When I was asked to go for the Accuplacer test at QCC, I started off with Mathematics and was terribly afraid. But that was the only sure way to get started. I worked at the test for hours on end, but I could not complete it. I was the only potential student left in the room. I finally handed it in. I had no idea how to solve many of them, and I could not guess as I did with the pre-test. This was real. I failed badly and was advised to do it again. There was no harm. I joined students in a math boot camp to try to upgrade my chances before I tested again.
The boot camp was intense and I was gaining nothing.
The teacher concentrated on me and gave me extra attention. On the last day, we took the test and I scored even lower than I had previously. Was the boot camp necessary? No, I thought quietly within myself. I was not even technically eligible for a beginner’s math class. My English score put me in English 101, to the surprise of many. If I had passed the math, then I could have been placed in an honors class.
I had already worked for a day at my workplace. And I would start my college education, so despite the disappointment it was a true joy for me. It was going well. Going for evening classes was my only difficulty: I wanted to be like a normal, young college student. I thanked my God for the opportunity of going to school in America, which was impossible in Africa for the lack of money. I placed my QCC parking sticker on the windshield. I was very happy.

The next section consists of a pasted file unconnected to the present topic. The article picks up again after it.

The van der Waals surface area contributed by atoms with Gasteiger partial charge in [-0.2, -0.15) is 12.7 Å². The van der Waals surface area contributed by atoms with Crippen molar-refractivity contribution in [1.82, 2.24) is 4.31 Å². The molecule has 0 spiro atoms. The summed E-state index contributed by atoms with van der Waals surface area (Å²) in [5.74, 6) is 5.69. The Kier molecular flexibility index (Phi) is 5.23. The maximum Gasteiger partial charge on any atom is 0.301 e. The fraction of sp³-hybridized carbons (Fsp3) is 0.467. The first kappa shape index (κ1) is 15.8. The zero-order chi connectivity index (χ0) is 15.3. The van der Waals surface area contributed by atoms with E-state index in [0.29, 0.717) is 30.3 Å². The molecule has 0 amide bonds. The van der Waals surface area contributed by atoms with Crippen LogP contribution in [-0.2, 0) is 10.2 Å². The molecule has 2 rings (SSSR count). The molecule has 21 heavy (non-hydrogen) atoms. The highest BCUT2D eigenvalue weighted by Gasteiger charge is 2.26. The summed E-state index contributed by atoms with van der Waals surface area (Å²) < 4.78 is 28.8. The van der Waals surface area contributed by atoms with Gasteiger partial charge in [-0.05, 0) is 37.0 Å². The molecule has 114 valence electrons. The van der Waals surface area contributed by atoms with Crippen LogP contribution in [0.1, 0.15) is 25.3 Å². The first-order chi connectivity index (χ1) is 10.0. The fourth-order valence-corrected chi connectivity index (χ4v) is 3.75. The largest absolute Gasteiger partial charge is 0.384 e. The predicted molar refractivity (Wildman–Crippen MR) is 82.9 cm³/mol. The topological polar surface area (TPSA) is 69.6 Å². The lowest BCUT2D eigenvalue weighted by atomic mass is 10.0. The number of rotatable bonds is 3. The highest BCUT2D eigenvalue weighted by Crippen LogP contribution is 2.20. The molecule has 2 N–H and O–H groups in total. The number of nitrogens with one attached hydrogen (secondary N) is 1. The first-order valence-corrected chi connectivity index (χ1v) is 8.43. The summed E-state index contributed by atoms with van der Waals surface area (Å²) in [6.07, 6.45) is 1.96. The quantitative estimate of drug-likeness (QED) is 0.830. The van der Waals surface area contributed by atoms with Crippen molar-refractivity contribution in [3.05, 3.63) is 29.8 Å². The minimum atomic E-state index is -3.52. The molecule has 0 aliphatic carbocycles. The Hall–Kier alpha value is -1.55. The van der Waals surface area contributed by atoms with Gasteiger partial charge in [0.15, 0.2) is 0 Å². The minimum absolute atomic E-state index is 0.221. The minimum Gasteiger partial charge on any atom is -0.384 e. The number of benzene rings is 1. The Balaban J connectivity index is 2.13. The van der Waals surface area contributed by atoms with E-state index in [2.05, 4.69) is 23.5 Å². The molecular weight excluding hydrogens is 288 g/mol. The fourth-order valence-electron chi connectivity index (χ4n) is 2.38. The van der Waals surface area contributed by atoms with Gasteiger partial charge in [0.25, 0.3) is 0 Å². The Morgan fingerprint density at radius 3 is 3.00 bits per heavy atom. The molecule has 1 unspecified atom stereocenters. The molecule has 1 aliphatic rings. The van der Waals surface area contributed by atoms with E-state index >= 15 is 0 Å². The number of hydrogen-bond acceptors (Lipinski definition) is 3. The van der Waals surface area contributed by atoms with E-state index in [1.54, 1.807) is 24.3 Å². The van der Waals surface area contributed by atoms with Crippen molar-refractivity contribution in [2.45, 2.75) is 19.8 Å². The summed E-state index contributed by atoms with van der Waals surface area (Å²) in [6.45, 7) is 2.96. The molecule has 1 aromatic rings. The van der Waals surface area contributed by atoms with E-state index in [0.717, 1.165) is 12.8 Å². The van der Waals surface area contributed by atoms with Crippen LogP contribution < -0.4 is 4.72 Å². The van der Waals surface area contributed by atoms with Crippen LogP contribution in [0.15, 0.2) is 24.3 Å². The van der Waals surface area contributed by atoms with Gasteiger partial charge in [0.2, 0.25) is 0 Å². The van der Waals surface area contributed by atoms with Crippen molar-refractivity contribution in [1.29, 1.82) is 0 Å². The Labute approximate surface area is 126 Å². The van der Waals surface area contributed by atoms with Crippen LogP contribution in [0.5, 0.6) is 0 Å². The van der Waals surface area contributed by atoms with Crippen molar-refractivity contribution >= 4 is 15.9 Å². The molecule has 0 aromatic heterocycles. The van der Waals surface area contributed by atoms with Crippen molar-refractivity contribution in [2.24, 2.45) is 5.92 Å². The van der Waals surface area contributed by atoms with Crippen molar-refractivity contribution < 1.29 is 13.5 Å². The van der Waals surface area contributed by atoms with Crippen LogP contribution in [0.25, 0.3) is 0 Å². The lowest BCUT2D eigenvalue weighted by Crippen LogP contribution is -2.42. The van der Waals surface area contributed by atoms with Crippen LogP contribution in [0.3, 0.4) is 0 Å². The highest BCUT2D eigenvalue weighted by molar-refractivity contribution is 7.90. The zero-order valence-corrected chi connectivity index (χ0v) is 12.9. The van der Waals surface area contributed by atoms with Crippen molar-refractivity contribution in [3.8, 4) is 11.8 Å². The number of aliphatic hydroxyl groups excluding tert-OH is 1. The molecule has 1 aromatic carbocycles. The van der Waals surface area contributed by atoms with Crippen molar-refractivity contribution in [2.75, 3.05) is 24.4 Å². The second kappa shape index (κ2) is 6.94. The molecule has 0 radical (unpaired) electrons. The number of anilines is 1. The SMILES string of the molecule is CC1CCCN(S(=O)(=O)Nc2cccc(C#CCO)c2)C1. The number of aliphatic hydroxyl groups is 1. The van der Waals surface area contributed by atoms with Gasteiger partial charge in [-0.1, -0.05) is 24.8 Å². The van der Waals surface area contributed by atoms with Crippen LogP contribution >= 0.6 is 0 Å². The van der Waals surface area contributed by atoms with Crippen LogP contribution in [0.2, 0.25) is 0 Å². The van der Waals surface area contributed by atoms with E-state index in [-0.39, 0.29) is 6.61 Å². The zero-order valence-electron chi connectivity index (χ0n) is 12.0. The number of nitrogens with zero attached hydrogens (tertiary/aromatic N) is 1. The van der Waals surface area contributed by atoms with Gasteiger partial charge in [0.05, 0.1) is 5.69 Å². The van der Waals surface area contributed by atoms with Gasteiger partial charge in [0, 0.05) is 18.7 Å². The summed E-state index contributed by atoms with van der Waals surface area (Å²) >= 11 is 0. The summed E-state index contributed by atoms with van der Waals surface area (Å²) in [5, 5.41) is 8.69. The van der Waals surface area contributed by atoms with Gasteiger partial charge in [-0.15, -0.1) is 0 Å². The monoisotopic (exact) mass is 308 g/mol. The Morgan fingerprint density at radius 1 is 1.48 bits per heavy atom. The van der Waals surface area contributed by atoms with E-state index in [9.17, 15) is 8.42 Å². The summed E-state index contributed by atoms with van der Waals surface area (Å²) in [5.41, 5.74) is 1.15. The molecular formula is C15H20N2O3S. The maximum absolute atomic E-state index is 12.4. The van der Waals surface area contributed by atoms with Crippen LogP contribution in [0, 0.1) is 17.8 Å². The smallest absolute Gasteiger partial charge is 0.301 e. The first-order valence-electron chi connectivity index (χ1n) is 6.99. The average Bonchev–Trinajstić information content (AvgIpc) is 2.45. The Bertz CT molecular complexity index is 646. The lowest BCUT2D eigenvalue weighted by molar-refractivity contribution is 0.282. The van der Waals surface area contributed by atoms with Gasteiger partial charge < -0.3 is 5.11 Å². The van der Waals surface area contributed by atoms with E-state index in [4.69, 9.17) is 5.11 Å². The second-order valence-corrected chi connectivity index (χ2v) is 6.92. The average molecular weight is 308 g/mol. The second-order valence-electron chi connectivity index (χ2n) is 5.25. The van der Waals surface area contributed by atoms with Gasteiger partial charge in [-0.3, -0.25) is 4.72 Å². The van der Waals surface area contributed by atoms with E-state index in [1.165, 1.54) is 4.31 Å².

I faced the most uphill task adjusting to my new job with Seven Hills. I was very uncomfortable with my new boss. She seemed very unhelpful and did not appear to understand my position. The first day I started working in the Grafton House, she made sure I was served a warning letter the next day. As humble as I am I would not argue with her. But it was becoming habitual. She apparently had several employees reporting to her on co-workers’ mostly minor shortcomings. Perhaps it was because I was the only Sierra Leonean among Kenyans, Ghanaians and a Latino. My boss even reprimanded me for not being friends with the other employees at the house.
But we all found out later that she was only trying to secure a new, higher position. By her nature my boss is a kind person and loves children.
We began getting money from my job. Our rent was $750 per month then, but our food stamp allowance dwindled with the better salary. And work was getting tougher. I was reprimanded for coming late while others came even later and the boss remained silent. I had nowhere else to work nor another way to pay the rent. School was equally not easy. But I made good grades, and I was given scholarships. I enjoyed the facilities at QCC and was even given special gifts at presentations.
At the same time, I felt a pinch from some French refugees from Central African Republic. They were quite pathetic and could not speak any English, so it was difficult for them. There was nothing else I could think to do but set up an organization that dealt with refugees, teaching them English, since I speak French. That was when Humanity First Inc. was born.